Did the government waste $9 billion?

Big Money

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The U.S. government has booked a loss of $9.7 billion on the nearly $50 billion bailout of U.S. automaker General Motors, according to a quarterly report to Congress on Tuesday.

In 2009, the U.S.Treasury extended $49.5 billion in loans to GM in exchange for $2.1 billion in preferred stock and a 60.8 percent equity stake.

Treasury has since whittled down its stake in GM through a series of stock sales. Those sales have all taken place below the price Treasury needed to break even on its GM investment, resulting in the loss, according to Tuesday's report from the Special Inspector General overseeing the $700 billion Troubled Asset Relief Program.

Treasury has sold its preferred stock and reduced its equity stake to 7.3 percent. Treasury owns 101.3 million GM shares as of September 26, the most recent date available.

The U.S. government has said it plans to sell its remaining GM shares by April 2014. Some analysts said Treasury could even unwind its position by year end.

The exit of Treasury will eliminate the stigma of government ownership that has hovered over the automaker since the bailout, which prompted some critics to dub the company "Government Motors."

Yes, it did. The government sent pallets of shrink-wrapped currency to Iraq back in 2003-04 and it was gone with the wind. It was $12bn, not $9bn.
Did the government waste another $9 billion on the GM bailout?

Doesn't seem like it.

The company has reported annual profits since 2010. It can carry forward previous losses to reduce tax liability on future earnings. It earned $4.7 billion in 2010. The Wall Street Journal estimated the tax break, including credits for costs related to pensions and other expenses can be worth as much as $45 billion over the next 20 years.[SUP][35][/SUP]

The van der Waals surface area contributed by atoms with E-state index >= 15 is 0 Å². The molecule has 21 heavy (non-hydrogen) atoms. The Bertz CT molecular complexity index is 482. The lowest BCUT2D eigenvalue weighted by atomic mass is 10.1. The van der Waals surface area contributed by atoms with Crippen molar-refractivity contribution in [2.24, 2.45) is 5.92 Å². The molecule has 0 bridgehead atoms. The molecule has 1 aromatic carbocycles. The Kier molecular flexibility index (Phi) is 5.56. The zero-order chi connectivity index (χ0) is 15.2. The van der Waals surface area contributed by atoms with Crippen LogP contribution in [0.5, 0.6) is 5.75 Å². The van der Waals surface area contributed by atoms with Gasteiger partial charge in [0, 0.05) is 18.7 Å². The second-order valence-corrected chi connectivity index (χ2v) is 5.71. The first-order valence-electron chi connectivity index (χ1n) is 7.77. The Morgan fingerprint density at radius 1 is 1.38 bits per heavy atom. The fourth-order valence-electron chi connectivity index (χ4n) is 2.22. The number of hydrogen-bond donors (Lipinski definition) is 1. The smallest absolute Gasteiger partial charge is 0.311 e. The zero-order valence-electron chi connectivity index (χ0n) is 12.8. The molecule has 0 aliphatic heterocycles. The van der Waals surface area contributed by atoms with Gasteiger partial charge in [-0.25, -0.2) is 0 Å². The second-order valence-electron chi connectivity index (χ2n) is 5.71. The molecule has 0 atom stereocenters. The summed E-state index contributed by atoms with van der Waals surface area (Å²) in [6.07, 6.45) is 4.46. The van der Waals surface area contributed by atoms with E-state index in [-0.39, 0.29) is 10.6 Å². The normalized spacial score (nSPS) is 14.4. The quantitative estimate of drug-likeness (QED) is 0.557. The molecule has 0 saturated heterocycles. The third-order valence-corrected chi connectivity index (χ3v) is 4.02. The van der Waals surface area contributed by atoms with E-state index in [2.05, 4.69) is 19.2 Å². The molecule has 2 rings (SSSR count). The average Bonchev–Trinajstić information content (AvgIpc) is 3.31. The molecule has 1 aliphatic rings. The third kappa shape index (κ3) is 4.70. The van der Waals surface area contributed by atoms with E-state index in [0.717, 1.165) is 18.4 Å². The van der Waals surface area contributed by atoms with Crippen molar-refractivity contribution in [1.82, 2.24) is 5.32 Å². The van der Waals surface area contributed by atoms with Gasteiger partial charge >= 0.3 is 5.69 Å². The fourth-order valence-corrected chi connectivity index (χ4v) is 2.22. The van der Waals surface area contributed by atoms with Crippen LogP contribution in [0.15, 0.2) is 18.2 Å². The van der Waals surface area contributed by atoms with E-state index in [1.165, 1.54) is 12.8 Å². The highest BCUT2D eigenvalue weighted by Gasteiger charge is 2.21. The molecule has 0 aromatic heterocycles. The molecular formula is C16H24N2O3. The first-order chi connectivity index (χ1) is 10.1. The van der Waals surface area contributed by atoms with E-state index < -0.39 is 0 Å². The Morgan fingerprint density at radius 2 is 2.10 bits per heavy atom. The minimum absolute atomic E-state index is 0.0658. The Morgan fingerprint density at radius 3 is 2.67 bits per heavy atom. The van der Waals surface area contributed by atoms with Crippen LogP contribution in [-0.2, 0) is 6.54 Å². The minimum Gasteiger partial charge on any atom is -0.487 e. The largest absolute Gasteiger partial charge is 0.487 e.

In 2010, General Motors ranked second on the list with 8.5 million units produced globally.[SUP][36][/SUP] In 2011, GM returned to the first place with 9.025 million units sold worldwide, corresponding to 11.9% market share of the global motor vehicle industry. The top two markets in 2011 were China, with 2,547,203 units, and the United States, with 2,503,820 vehicles sold. The Chevrolet brand was the main contributor to GM performance, with 4.76 million vehicles sold around the world in 2011, a global sales record.[SUP][37][/SUP]

In May 2013 during a commencement speech, CEO Dan Akerson suggested that GM was on the cusp of rejoining the S&P 500 index. GM was removed from the index as it approached bankruptcy in 2009.[SUP][38][/SUP]
I want to see how it looks in April 2014 when they've completely divested.

LOL, I bet you do...kicking the can down the road seems really popular with Democrats just now, doesn't it?

LOL, I bet you do...kicking the can down the road seems really popular with Democrats just now, doesn't it?

<snip annoying smiley>

Whereas cons didn't want the government in the auto business in the first place because it was "socialism, now the gov's trying to divest and it's "wasteful."